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James T. v. Board of Prison Terms


February 14, 2012


The opinion of the court was delivered by: Gregory G. Hollows United States Magistrate Judge


Plaintiff is a state prisoner proceeding pro se. This case, originally filed in the Northern District on June 20, 2011, was transferred several months later and filed in this court on November 2, 2011. Although this case was initially characterized in the Northern District as one brought pursuant to 42 U.S.C. § 1983 because plaintiff had initially filed a letter seeking relief from prison conditions, that court also noted that plaintiff sought to challenge a recent parole denial in a later filing in the same case. See Order at docket # 6. Moreover, the case docket indicates that plaintiff has failed to file an in forma pauperis affidavit or to pay the required filing fee for either a civil rights action or a habeas petition. See 28 U.S.C. §§ 1914(a), 1915(a).

The court is required to screen complaints brought by prisoners seeking relief against a governmental entity or officer or employee of a governmental entity. 28 U.S.C. § 1915A(a). The court must dismiss a complaint or portion thereof if the prisoner has raised claims that are legally "frivolous or malicious," that fail to state a claim upon which relief may be granted, or that seek monetary relief from a defendant who is immune from such relief. 28 U.S.C. § 1915A(b)(1),(2).

A claim is legally frivolous when it lacks an arguable basis either in law or in fact. Neitzke v. Williams, 490 U.S. 319, 325 (1989); Franklin v. Murphy, 745 F.2d 1221, 1227-28 (9th Cir. 1984). The court may, therefore, dismiss a claim as frivolous where it is based on an indisputably meritless legal theory or where the factual contentions are clearly baseless. Neitzke, 490 U.S. at 327. The critical inquiry is whether a constitutional claim, however inartfully pleaded, has an arguable legal and factual basis. See Jackson v. Arizona, 885 F.2d 639, 640 (9th Cir. 1989); Franklin, 745 F.2d at 1227.

A complaint must contain more than a "formulaic recitation of the elements of a cause of action;" it must contain factual allegations sufficient to "raise a right to relief above the speculative level." Bell Atlantic Corp. v. Twombly, 550 U.S. 544, 127 S. Ct. 1955, 1965 (2007). "The pleading must contain something more...than...a statement of facts that merely creates a suspicion [of] a legally cognizable right of action." Id., quoting 5 C. Wright & A. Miller, Federal Practice and Procedure 1216, pp. 235-235 (3d ed. 2004). "[A] complaint must contain sufficient factual matter, accepted as true, to 'state a claim to relief that is plausible on its face.'" Ashcroft v. Iqbal, ___ U.S. ___, 129 S.Ct. 1937, 1949 (2009) (quoting Twombly, 550 U.S. at 570, 127

S.Ct. 1955). "A claim has facial plausibility when the plaintiff pleads factual content that allows the court to draw the reasonable inference that the defendant is liable for the misconduct alleged." Id.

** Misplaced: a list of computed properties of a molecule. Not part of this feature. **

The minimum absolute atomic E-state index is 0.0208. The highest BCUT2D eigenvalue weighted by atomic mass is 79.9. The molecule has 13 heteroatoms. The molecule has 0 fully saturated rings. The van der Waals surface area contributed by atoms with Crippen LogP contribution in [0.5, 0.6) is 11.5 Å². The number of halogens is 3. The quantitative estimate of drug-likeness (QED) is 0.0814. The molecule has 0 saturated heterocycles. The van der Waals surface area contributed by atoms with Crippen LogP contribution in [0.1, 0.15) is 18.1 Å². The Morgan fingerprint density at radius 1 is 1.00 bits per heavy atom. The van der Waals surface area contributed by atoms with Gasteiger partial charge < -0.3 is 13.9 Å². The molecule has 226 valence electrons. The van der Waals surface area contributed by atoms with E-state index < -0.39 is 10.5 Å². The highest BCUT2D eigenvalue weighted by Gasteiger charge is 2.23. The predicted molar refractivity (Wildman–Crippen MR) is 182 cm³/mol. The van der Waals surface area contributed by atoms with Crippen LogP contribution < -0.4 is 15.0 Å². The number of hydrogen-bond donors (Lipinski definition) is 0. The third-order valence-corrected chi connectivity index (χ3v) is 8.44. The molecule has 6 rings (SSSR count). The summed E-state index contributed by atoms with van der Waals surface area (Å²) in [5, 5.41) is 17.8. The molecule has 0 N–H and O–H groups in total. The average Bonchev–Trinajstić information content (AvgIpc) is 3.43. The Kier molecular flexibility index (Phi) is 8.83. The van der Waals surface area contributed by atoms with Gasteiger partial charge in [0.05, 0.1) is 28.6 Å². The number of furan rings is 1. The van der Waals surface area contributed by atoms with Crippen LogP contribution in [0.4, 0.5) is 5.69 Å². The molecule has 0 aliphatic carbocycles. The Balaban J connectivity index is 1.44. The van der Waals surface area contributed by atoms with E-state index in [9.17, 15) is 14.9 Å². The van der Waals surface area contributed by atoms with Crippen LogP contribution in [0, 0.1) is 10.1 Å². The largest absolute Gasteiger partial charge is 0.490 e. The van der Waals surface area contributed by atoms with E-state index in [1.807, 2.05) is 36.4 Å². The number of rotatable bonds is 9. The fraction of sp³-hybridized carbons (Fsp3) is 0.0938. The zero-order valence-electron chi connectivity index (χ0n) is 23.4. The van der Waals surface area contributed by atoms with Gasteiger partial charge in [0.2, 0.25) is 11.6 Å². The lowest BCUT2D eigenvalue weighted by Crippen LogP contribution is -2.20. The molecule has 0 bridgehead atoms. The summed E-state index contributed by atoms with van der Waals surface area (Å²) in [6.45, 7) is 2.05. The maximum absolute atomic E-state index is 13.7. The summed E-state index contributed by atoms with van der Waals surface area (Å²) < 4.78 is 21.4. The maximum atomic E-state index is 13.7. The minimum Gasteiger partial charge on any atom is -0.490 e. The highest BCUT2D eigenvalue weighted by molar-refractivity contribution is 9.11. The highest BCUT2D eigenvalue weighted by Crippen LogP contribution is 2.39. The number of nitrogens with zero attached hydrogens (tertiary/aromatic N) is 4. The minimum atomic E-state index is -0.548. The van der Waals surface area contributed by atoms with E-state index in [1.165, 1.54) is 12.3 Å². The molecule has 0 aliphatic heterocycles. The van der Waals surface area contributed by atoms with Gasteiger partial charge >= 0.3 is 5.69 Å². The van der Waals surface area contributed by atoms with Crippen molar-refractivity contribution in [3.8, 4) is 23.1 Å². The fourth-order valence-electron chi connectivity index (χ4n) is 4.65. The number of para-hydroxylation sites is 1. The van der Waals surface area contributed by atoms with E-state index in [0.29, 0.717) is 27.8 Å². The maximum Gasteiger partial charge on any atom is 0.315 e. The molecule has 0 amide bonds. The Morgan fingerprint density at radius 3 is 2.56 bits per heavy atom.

In reviewing a complaint under this standard, the court must accept as true the allegations of the complaint in question, Hospital Bldg. Co. v. Rex Hospital Trustees, 425 U.S. 738, 740, 96 S.Ct. 1848 (1976), construe the pleading in the light most favorable to the plaintiff, and resolve all doubts in the plaintiff's favor. Jenkins v. McKeithen, 395 U.S. 411, 421, 89 S.Ct. 1843 (1969).

To the extent that plaintiff intended to file a complaint under 42 U.S.C. § 1983, it must be dismissed as in violation of Rule 8 of the Federal Rules of Civil Procedure. Fed. R. Civ. P. 8 sets forth general rules of pleading in the Federal Courts. Complaints are required to set forth (1) the grounds upon which the court's jurisdiction rests, (2) a short and plain statement of the claim showing entitlement to relief; and (3) a demand for the relief plaintiff seeks. Rule 8 requires "sufficient allegations to put defendants fairly on notice of the claims against them." McKeever v. Block, 932 F.2d 795, 798 (9th Cir. 1991).

In this instance, plaintiff, in a letter addressed to Judge Henderson, asked a judge to call the prison to assist him in seeing a doctor for various medical conditions from which he states that he suffers. See letter, dated 6-6-11. In order to commence an action, plaintiff must file a complaint as required by Rule 3 of the Federal Rules of Civil Procedure, and plaintiff must either pay the required filing fee or file an application requesting leave to proceed in forma pauperis.*fn1 See 28 U.S.C. §§ 1914(a), 1915(a). Of course, plaintiff's request does not constitute a colorable claim under § 1983. The Civil Rights Act under which this action was filed provides as follows:

Every person who, under color of [state law] . . . subjects, or causes to be subjected, any citizen of the United States . . . to the deprivation of any rights, privileges, or immunities secured by the Constitution . . . shall be liable to the party injured in an action at law, suit in equity, or other proper proceeding for redress.

42 U.S.C. § 1983. The statute requires that there be an actual connection or link between the actions of the defendants and the deprivation alleged to have been suffered by plaintiff. See Monell v. Department of Social Servs., 436 U.S. 658 (1978); Rizzo v. Goode, 423 U.S. 362 (1976). "A person 'subjects' another to the deprivation of a constitutional right, within the meaning of § 1983, if he does an affirmative act, participates in another's affirmative acts or omits to perform an act which he is legally required to do that causes the deprivation of which complaint is made." Johnson v. Duffy, 588 F.2d 740, 743 (9th Cir. 1978).

If plaintiff seeks to allege that prison officials have been deliberately indifferent to his serious medical condition[s], plaintiff must allege "acts or omissions sufficiently harmful to evidence deliberate indifference to serious medical needs." Estelle v. Gamble, 429 U.S. 97, 106, 97 S. Ct. 285, 292 (1976). To prevail, plaintiff must show both that his medical needs were objectively serious, and that defendants possessed a sufficiently culpable state of mind. Wilson v. Seiter, 501 U.S. 294, 299, 111 S. Ct. 2321, 2324 (1991); McKinney v. Anderson, 959 F.2d 853 (9th Cir. 1992) (on remand). The requisite state of mind for a medical claim is "deliberate indifference." Hudson v. McMillian, 503 U.S. 1, 4, 112 S. Ct. 995, 998 (1992).